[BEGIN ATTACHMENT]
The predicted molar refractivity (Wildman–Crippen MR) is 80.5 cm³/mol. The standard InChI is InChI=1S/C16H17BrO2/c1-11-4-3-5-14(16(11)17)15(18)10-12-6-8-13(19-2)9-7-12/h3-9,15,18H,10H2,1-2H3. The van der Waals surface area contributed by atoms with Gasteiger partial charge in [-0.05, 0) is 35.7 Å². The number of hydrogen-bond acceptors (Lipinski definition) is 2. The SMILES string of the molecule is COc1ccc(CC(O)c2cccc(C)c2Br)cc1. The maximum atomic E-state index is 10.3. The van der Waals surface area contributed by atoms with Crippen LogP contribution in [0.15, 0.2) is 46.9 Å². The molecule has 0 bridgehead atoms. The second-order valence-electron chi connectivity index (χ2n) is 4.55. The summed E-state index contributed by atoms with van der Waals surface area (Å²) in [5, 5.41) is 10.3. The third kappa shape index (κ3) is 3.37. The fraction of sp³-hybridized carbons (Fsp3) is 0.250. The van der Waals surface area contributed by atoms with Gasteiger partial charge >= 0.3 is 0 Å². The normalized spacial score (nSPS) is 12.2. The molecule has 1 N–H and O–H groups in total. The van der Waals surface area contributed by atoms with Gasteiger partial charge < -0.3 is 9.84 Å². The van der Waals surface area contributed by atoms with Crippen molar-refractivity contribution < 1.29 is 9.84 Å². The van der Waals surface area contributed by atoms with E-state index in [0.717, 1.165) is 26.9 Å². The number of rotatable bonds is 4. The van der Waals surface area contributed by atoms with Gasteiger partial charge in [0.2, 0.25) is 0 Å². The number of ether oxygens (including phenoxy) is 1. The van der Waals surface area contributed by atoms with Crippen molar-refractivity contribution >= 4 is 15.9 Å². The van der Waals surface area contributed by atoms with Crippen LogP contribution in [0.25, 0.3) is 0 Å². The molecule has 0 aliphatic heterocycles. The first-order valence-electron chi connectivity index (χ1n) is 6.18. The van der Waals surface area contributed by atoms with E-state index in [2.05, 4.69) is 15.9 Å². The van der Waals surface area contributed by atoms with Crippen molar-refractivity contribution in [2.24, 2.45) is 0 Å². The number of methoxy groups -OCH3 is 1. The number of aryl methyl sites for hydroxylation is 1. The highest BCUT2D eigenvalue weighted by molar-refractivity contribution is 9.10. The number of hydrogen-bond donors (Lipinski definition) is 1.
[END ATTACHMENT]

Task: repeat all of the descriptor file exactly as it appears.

The predicted molar refractivity (Wildman–Crippen MR) is 80.5 cm³/mol. The standard InChI is InChI=1S/C16H17BrO2/c1-11-4-3-5-14(16(11)17)15(18)10-12-6-8-13(19-2)9-7-12/h3-9,15,18H,10H2,1-2H3. The van der Waals surface area contributed by atoms with Gasteiger partial charge in [-0.05, 0) is 35.7 Å². The number of hydrogen-bond acceptors (Lipinski definition) is 2. The SMILES string of the molecule is COc1ccc(CC(O)c2cccc(C)c2Br)cc1. The maximum atomic E-state index is 10.3. The van der Waals surface area contributed by atoms with Crippen LogP contribution in [0.15, 0.2) is 46.9 Å². The molecule has 0 bridgehead atoms. The second-order valence-electron chi connectivity index (χ2n) is 4.55. The summed E-state index contributed by atoms with van der Waals surface area (Å²) in [5, 5.41) is 10.3. The third kappa shape index (κ3) is 3.37. The fraction of sp³-hybridized carbons (Fsp3) is 0.250. The van der Waals surface area contributed by atoms with Gasteiger partial charge >= 0.3 is 0 Å². The normalized spacial score (nSPS) is 12.2. The molecule has 1 N–H and O–H groups in total. The van der Waals surface area contributed by atoms with Gasteiger partial charge < -0.3 is 9.84 Å². The van der Waals surface area contributed by atoms with Crippen molar-refractivity contribution < 1.29 is 9.84 Å². The van der Waals surface area contributed by atoms with E-state index in [0.717, 1.165) is 26.9 Å². The number of rotatable bonds is 4. The van der Waals surface area contributed by atoms with Gasteiger partial charge in [0.2, 0.25) is 0 Å². The number of ether oxygens (including phenoxy) is 1. The van der Waals surface area contributed by atoms with Crippen molar-refractivity contribution >= 4 is 15.9 Å². The van der Waals surface area contributed by atoms with Crippen LogP contribution in [0.25, 0.3) is 0 Å². The molecule has 0 aliphatic heterocycles. The first-order valence-electron chi connectivity index (χ1n) is 6.18. The van der Waals surface area contributed by atoms with E-state index in [2.05, 4.69) is 15.9 Å². The van der Waals surface area contributed by atoms with Crippen molar-refractivity contribution in [2.24, 2.45) is 0 Å². The number of methoxy groups -OCH3 is 1. The number of aryl methyl sites for hydroxylation is 1. The highest BCUT2D eigenvalue weighted by molar-refractivity contribution is 9.10. The number of hydrogen-bond donors (Lipinski definition) is 1.